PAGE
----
Does a marijuana dispensary want to locate near you? St. Louis area sees nearly 400 would-be pot shops – STLtoday.com

ST. LOUIS — Nearly 400 license applications have been submitted for marijuana dispensaries across the St. Louis metropolitan area, according to state records released Tuesday. Those records for the first time reveal the exact addresses where marijuana businesses would operate — if the state grants them a license.

Despite the large number of applications, only about 50 such dispensaries will be licensed in the metro area.

The fierce competition is representative of statewide interest in the industry, which is expected to top $100 million in sales by 2025. Missouri has raked in more than $13 million in fees from 2,184 applications statewide to grow marijuana, make marijuana-infused products, test them, transport them and sell them.

Marijuana business applications by St. Louis-area county

Marijuana business applications by St. Louis-area county:

St. Louis County: 333 marijuana businesses

206 dispensaries 61 marijuana growers 59 makers of marijuana-infused products 6 testing laboratories 1 marijuana transporter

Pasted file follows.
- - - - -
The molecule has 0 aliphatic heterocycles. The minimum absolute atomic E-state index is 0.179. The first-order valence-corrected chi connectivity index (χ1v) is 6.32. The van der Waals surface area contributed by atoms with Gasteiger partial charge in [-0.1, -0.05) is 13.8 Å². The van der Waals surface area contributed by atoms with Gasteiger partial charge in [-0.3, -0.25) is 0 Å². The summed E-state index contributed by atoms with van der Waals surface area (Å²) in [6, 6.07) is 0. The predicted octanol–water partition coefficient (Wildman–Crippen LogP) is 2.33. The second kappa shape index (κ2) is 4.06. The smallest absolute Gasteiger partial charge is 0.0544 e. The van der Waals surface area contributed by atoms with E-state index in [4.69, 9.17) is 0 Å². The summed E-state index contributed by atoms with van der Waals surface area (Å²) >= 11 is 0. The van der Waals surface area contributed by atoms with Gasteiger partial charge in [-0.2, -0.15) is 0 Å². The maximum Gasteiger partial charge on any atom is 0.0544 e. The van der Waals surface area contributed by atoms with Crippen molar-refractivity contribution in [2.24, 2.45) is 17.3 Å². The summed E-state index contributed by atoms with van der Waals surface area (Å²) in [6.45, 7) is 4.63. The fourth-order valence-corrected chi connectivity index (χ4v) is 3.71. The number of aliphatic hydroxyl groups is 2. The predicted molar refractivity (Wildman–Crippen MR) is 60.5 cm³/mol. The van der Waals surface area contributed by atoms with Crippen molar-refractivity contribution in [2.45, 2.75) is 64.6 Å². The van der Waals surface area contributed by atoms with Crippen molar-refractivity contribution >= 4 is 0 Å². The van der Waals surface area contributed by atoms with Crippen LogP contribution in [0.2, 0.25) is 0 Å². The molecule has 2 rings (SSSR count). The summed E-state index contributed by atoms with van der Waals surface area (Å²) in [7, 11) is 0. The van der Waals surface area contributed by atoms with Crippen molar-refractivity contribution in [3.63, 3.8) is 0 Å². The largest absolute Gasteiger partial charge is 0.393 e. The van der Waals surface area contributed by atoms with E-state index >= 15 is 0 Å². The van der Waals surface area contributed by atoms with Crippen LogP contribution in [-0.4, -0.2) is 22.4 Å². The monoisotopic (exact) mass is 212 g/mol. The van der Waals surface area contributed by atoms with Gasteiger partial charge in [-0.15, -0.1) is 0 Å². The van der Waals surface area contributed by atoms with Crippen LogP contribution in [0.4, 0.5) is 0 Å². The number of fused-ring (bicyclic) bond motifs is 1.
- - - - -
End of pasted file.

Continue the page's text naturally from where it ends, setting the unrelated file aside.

St. Louis City: 174 marijuana businesses

94 dispensaries 40 marijuana growers 36 makers of marijuana-infused products 2 testing laboratories 2 marijuana transporters

St. Charles County: 68 marijuana businesses

45 dispensaries 12 marijuana growers 11 makers of marijuana-infused products

Jefferson County: 47 marijuana businesses

28 dispensaries 9 marijuana growers 7 makers of marijuana-infused products 2 testing laboratories 1 marijuana transporter

Franklin County: 33 marijuana businesses

14 dispensaries 12 marijuana growers 7 makers of marijuana-infused products

Lincoln County: 12 marijuana businesses

4 dispensaries 4 marijuana growers 2 testing laboratories 2 makers of marijuana-infused products

Including growers, testing labs and other marijuana-based businesses, at least 667 applications were submitted for brick-and-mortar locations in the St. Louis area, from Elsberry to De Soto and from Washington to the city of St. Louis, according to a Post-Dispatch analysis.

State law prohibits municipalities from

Read More Here...

Leave a Comment

Please Rate This Content*

Your email address will not be published. Required fields are marked *

Scroll to Top